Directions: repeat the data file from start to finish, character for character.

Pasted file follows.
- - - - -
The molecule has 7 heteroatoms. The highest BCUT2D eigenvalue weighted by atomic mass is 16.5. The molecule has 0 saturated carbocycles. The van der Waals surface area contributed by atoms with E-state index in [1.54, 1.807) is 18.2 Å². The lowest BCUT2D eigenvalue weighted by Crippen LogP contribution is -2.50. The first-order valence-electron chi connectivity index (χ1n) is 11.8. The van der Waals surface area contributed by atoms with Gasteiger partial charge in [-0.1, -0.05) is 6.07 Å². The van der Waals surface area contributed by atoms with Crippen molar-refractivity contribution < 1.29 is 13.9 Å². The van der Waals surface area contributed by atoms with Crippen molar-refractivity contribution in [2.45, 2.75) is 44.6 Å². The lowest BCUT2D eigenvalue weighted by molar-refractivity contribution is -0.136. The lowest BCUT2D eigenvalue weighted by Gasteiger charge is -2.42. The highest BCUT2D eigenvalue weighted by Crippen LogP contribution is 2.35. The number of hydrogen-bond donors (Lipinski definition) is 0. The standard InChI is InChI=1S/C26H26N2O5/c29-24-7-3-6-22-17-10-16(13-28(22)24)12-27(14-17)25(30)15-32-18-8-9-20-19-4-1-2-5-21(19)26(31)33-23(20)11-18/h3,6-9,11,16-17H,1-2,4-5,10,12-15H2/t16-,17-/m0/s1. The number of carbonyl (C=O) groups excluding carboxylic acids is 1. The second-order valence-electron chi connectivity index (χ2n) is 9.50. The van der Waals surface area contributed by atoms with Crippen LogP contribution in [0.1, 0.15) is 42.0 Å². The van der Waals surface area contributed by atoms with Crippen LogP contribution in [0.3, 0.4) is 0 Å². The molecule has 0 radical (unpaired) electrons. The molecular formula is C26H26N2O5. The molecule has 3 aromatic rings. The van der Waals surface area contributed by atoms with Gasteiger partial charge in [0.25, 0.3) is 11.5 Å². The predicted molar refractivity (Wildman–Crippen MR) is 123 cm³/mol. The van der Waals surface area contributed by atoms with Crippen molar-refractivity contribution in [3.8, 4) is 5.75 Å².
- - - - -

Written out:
The molecule has 7 heteroatoms. The highest BCUT2D eigenvalue weighted by atomic mass is 16.5. The molecule has 0 saturated carbocycles. The van der Waals surface area contributed by atoms with E-state index in [1.54, 1.807) is 18.2 Å². The lowest BCUT2D eigenvalue weighted by Crippen LogP contribution is -2.50. The first-order valence-electron chi connectivity index (χ1n) is 11.8. The van der Waals surface area contributed by atoms with Gasteiger partial charge in [-0.1, -0.05) is 6.07 Å². The van der Waals surface area contributed by atoms with Crippen molar-refractivity contribution < 1.29 is 13.9 Å². The van der Waals surface area contributed by atoms with Crippen molar-refractivity contribution in [2.45, 2.75) is 44.6 Å². The lowest BCUT2D eigenvalue weighted by molar-refractivity contribution is -0.136. The lowest BCUT2D eigenvalue weighted by Gasteiger charge is -2.42. The highest BCUT2D eigenvalue weighted by Crippen LogP contribution is 2.35. The number of hydrogen-bond donors (Lipinski definition) is 0. The standard InChI is InChI=1S/C26H26N2O5/c29-24-7-3-6-22-17-10-16(13-28(22)24)12-27(14-17)25(30)15-32-18-8-9-20-19-4-1-2-5-21(19)26(31)33-23(20)11-18/h3,6-9,11,16-17H,1-2,4-5,10,12-15H2/t16-,17-/m0/s1. The number of carbonyl (C=O) groups excluding carboxylic acids is 1. The second-order valence-electron chi connectivity index (χ2n) is 9.50. The van der Waals surface area contributed by atoms with Crippen LogP contribution in [0.1, 0.15) is 42.0 Å². The van der Waals surface area contributed by atoms with Crippen LogP contribution in [0.3, 0.4) is 0 Å². The molecule has 0 radical (unpaired) electrons. The molecular formula is C26H26N2O5. The molecule has 3 aromatic rings. The van der Waals surface area contributed by atoms with Gasteiger partial charge in [0.25, 0.3) is 11.5 Å². The predicted molar refractivity (Wildman–Crippen MR) is 123 cm³/mol. The van der Waals surface area contributed by atoms with Crippen molar-refractivity contribution in [3.8, 4) is 5.75 Å².